Eating fruits and vegetables provides benzoic acid in animal body. And animal body makes it’s own salicylic acid.
Industrial Production of aspirin:
For large scale acetylsalicylic acid manufacturing, mostly batch process operation is followed. Where the salicylic acid is reacted with excess of acetic anhydride. And strong acid catalyst like phosphoric acid is used. Aspirin is one of the most manufactured medicine for long time.
Aspirin is mostly sold as tablet form, to produce it, to the active ingredient (acetylsalicylic acid) corn starch and water are added as both filler and binding agent. A little lubricant is added while mixing and while the tablets are compressed.
History of Aspirin:
Use of aspirin can be dated as long as human civilization goes back in time. In an ancient Egyptian medical script (Ebers Papyrus, BCE 1443), the use of willow and myrtle (salicylate – rich plant) is found to treat fever and pain.
400BC, ancient Greek physician, Hippocrates referred tea from willow leaf to women as reliver of childbirth pain.
In 1763 The Royal Society published a report about experiments of using dried willow bark to cure fevers, a five years research conducted by Edward Stone. And in that same year Aspirin broke into the European market.
Although the modern aspirin we know was first discovered in the late 1890 by German chemist Felix Hoffmann and Bayer in the form of acetylsalicylic acid. And in 1899 Bayer distributed a powder containing acetylsalicylic acid (a modification of salicylic acid, in which the phenol group is replaced by ester) to physicians to give to patients as pain reliever. And he named this powder Aspirin.
In 1982 The Nobel Prize was given to John Vane, pharmacology professor at University of London for his publication of research the action mechanism of aspirin in 1971.
In 1998 the results from hypertension optimal treatment trial shows that aspirin reduces major cardiovascular events and prevent heart attack. And in 2005 WHS (Women’s Health Study) suggested that aspirin lowers the stroke risk.
Since The discovery of modern Aspirin, it is one of the most sold drugs all over the world. Till this day, over 10 billion standard Aspirin tablets are produced and consumed which equivalent to 35,000 metric tons of Aspirin.
Action of Aspirin
An Aspirin tablet contains 300-400 mg of aspirin with a starch binder with other ingredients, such as caffeine, buffer and filler. In animal body it is broken down to the basic form, salicylic acid in a very small amount and then absorbed into blood stream.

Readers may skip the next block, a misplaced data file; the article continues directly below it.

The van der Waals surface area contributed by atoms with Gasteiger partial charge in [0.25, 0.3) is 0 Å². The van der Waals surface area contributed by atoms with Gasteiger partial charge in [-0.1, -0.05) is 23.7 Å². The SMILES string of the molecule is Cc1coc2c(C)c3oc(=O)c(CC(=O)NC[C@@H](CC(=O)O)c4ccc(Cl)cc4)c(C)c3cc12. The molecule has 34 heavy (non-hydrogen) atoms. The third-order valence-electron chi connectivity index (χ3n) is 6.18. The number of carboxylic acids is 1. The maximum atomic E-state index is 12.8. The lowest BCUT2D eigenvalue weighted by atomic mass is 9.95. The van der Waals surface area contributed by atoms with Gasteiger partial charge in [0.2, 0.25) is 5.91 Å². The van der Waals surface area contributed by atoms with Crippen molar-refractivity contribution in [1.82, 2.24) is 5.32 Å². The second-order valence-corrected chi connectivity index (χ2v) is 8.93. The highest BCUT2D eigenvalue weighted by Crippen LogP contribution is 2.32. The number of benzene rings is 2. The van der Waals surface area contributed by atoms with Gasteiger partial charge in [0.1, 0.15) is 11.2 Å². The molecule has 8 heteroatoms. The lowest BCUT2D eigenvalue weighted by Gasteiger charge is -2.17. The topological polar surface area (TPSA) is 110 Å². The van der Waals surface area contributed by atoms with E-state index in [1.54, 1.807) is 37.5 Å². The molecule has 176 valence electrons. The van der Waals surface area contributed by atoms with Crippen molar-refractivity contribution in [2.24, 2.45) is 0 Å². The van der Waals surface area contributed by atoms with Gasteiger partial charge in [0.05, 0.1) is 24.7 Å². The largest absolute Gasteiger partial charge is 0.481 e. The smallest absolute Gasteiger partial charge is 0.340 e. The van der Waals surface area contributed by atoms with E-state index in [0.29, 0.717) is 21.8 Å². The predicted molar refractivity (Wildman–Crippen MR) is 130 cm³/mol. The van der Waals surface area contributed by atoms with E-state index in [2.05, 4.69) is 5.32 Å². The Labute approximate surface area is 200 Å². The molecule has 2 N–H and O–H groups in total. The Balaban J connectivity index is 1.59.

Aspirin prevents blood clotting by preventing the formation of prostaglandin, a natural substance in animal body. The main function of aspirin is to work as enzyme inhibitor to cycloxygenase1 and cyclooxygenase 2 enzymes, which are responsible for producing prostaglandin.
Aspirin is non-selective and irreversible inhibitor for both COX-1 (PTGS1) and COX-2 (PTGS2), two different cyclooxygenases responsible to produce prostaglandins, most of which are pro-inflammatory and thromboxane. Which cause blood clotting. Aspirin transfer it’s acetyl group to the enzyme and prevents it’s activity.
Aspirin also prevents strokes and heart attacks by lowering the synthesis of thromboxane, the chemical substance responsible for making platelets sticky. When aspirin is served, it inhibit platelets to form thromboxane and thus blood can not clot which can block artery.
Aspirin works as pain reliver. When nerve system sends a certain electric signal to brain, the patient senses pain. When getting injure, the damaged tissue releases prostaglandins, a chemical which like a hormone cause the tissue swell. Prostaglandins also intensify the electric signal from the injured tissue to brain. This increases the pain the patient feels. Serving aspirin causes the prevention of the enzymes responsible for prostaglandins. That results less pain and less swelling.
Aspirin also restore hair after chlorine damage and it shows dandruff controlling properties.
wide range of patients, aspirin therapy reduces by about one quarter the risk of subsequent occlusive vascular events, with comparable reductions in men and women